Friday, 24 March 2017
Last updated 14 hours ago
Mar 1 2013 | 11:33am ET
Stanley Druckenmiller has some harsh words for his fellow retirees: Stop stealing from your grandchildren.
The Duquesne Capital Management founder, who stopped managing outside money in 2010, has cast aside his reputation for media shyness to launch a campaign for entitlement reform. And, he warns, if he's not listened to, the U.S. will see a financial crisis that will put the last one in the shade.
Speaking on the day before $1.3 trillion in automatic spending cuts took effect, Druckenmiller, 59, said that the sequester is nothing compared to the ballooning costs of Social Security, Medicare and Medicaid.
"While everyone is focusing on the here and now, there's a much, much bigger storm that's about to hit," Druckenmiller told Bloomberg Television. "I am not against seniors. What I am against is current seniors stealing from future seniors."
Druckenmiller said that the growing number of retirees and the shrinking workforce were threatening to bankrupt the country, and urged young people to take action.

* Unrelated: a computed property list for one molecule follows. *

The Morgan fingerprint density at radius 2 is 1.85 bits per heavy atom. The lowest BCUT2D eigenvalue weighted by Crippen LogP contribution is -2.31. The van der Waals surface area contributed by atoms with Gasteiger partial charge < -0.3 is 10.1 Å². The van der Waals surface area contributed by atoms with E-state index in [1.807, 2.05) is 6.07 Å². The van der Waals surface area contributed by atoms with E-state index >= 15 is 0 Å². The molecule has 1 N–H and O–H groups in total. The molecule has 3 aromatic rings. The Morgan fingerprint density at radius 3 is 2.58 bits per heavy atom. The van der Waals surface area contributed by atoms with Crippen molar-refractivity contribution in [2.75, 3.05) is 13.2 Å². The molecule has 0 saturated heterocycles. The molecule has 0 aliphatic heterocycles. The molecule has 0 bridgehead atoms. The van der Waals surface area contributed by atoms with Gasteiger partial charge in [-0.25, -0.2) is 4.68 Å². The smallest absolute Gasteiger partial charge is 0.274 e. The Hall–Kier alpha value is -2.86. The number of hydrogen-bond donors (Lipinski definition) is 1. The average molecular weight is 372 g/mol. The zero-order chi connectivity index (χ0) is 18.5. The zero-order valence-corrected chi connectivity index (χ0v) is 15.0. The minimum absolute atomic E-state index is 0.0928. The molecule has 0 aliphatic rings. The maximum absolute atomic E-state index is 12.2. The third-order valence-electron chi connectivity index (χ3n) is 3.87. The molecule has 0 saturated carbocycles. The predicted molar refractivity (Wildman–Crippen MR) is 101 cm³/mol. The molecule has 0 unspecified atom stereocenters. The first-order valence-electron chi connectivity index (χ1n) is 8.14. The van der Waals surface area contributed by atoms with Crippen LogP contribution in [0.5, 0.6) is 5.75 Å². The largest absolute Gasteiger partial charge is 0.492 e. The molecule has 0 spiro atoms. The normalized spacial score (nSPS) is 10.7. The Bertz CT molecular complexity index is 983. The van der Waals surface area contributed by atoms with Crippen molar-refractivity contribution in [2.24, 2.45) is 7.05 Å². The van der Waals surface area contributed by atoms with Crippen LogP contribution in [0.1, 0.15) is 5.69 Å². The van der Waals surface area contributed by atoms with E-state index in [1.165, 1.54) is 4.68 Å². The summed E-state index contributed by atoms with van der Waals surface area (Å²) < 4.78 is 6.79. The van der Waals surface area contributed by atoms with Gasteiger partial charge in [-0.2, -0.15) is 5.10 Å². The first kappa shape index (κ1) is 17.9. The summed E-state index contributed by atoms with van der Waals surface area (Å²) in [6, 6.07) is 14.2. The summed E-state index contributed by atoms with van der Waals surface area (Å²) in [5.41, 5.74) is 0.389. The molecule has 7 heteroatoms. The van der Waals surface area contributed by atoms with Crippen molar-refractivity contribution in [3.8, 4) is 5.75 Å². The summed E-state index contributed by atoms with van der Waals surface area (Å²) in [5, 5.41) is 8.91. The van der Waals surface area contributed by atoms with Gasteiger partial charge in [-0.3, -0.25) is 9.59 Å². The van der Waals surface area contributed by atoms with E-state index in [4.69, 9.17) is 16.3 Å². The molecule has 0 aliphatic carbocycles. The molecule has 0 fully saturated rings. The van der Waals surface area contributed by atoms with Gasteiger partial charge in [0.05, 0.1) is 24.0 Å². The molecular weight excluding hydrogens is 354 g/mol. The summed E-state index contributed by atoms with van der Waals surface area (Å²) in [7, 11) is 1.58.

"Look at our young people who are obsessed with the environment," Druckenmiller said. "They are looking at the consequences of our actions 50 to 60 years from today."
"With the proper education and with proper voices out there, we could have 40 million kids marching down to Washington."
Druckenmiller acknowledges it won't be an easy fight.
"The seniors have a very, very powerful lobby," he said. "They keep getting more and more transfer payments."
Druckenmiller said he was compelled to abandon his usual taste for quiet in part because he felt he didn't do enough to warn about the financial crisis, which he said he predicted as early as 2005. "I had my 30 charts with colors and pictures and laid out for them why I though it was going to be a huge, huge problem from the U.S. economy and the U.S. financial system," referring to a speech he gave at the Ira W. Sohn Investment Research Conference on "all those silly instruments."
And he threw cold water on the current market rally, calling it unsustainable.
"The chances of this being a new bull market like 1982 aren't high because we're not attacking the crux of the problem, which is too much leverage and too much debt," Druckenmiller said. "I don't know the timing of when the markets will respond to this, but it will happen."